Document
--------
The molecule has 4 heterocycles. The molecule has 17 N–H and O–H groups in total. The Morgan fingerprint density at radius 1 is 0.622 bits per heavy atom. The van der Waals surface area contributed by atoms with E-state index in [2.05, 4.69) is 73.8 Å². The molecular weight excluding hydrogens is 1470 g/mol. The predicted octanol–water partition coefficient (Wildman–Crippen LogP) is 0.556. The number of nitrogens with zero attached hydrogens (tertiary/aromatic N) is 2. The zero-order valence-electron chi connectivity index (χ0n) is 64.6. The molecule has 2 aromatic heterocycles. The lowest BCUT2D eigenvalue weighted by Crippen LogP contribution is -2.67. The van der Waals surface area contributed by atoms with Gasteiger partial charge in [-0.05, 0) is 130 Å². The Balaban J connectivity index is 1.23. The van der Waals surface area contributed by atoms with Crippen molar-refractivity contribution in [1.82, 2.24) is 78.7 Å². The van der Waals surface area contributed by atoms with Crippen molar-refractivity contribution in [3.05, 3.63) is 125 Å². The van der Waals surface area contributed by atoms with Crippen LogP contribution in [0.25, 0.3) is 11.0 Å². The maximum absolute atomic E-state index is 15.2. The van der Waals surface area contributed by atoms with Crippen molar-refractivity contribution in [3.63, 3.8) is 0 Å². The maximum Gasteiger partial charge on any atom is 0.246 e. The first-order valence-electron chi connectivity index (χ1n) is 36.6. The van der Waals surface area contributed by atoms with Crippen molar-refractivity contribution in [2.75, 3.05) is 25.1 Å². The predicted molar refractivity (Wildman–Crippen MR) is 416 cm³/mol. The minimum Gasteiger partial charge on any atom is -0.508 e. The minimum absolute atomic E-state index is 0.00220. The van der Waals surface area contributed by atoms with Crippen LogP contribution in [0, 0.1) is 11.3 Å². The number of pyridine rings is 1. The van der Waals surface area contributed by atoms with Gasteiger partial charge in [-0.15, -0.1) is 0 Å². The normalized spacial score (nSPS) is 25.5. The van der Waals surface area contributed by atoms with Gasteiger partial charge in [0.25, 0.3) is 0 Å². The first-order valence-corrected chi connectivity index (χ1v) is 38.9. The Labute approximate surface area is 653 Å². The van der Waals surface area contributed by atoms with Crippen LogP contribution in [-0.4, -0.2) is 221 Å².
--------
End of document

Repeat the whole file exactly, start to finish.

The molecule has 4 heterocycles. The molecule has 17 N–H and O–H groups in total. The Morgan fingerprint density at radius 1 is 0.622 bits per heavy atom. The van der Waals surface area contributed by atoms with E-state index in [2.05, 4.69) is 73.8 Å². The molecular weight excluding hydrogens is 1470 g/mol. The predicted octanol–water partition coefficient (Wildman–Crippen LogP) is 0.556. The number of nitrogens with zero attached hydrogens (tertiary/aromatic N) is 2. The zero-order valence-electron chi connectivity index (χ0n) is 64.6. The molecule has 2 aromatic heterocycles. The lowest BCUT2D eigenvalue weighted by Crippen LogP contribution is -2.67. The van der Waals surface area contributed by atoms with Gasteiger partial charge in [-0.05, 0) is 130 Å². The Balaban J connectivity index is 1.23. The van der Waals surface area contributed by atoms with Crippen molar-refractivity contribution in [1.82, 2.24) is 78.7 Å². The van der Waals surface area contributed by atoms with Crippen molar-refractivity contribution in [3.05, 3.63) is 125 Å². The van der Waals surface area contributed by atoms with Crippen LogP contribution in [0.25, 0.3) is 11.0 Å². The maximum absolute atomic E-state index is 15.2. The van der Waals surface area contributed by atoms with Crippen molar-refractivity contribution in [3.63, 3.8) is 0 Å². The maximum Gasteiger partial charge on any atom is 0.246 e. The first-order valence-electron chi connectivity index (χ1n) is 36.6. The van der Waals surface area contributed by atoms with Crippen molar-refractivity contribution in [2.75, 3.05) is 25.1 Å². The predicted molar refractivity (Wildman–Crippen MR) is 416 cm³/mol. The minimum Gasteiger partial charge on any atom is -0.508 e. The minimum absolute atomic E-state index is 0.00220. The van der Waals surface area contributed by atoms with Crippen LogP contribution in [0, 0.1) is 11.3 Å². The number of pyridine rings is 1. The van der Waals surface area contributed by atoms with Gasteiger partial charge in [-0.15, -0.1) is 0 Å². The normalized spacial score (nSPS) is 25.5. The van der Waals surface area contributed by atoms with Gasteiger partial charge in [0.25, 0.3) is 0 Å². The first-order valence-corrected chi connectivity index (χ1v) is 38.9. The Labute approximate surface area is 653 Å². The van der Waals surface area contributed by atoms with Crippen LogP contribution in [-0.4, -0.2) is 221 Å².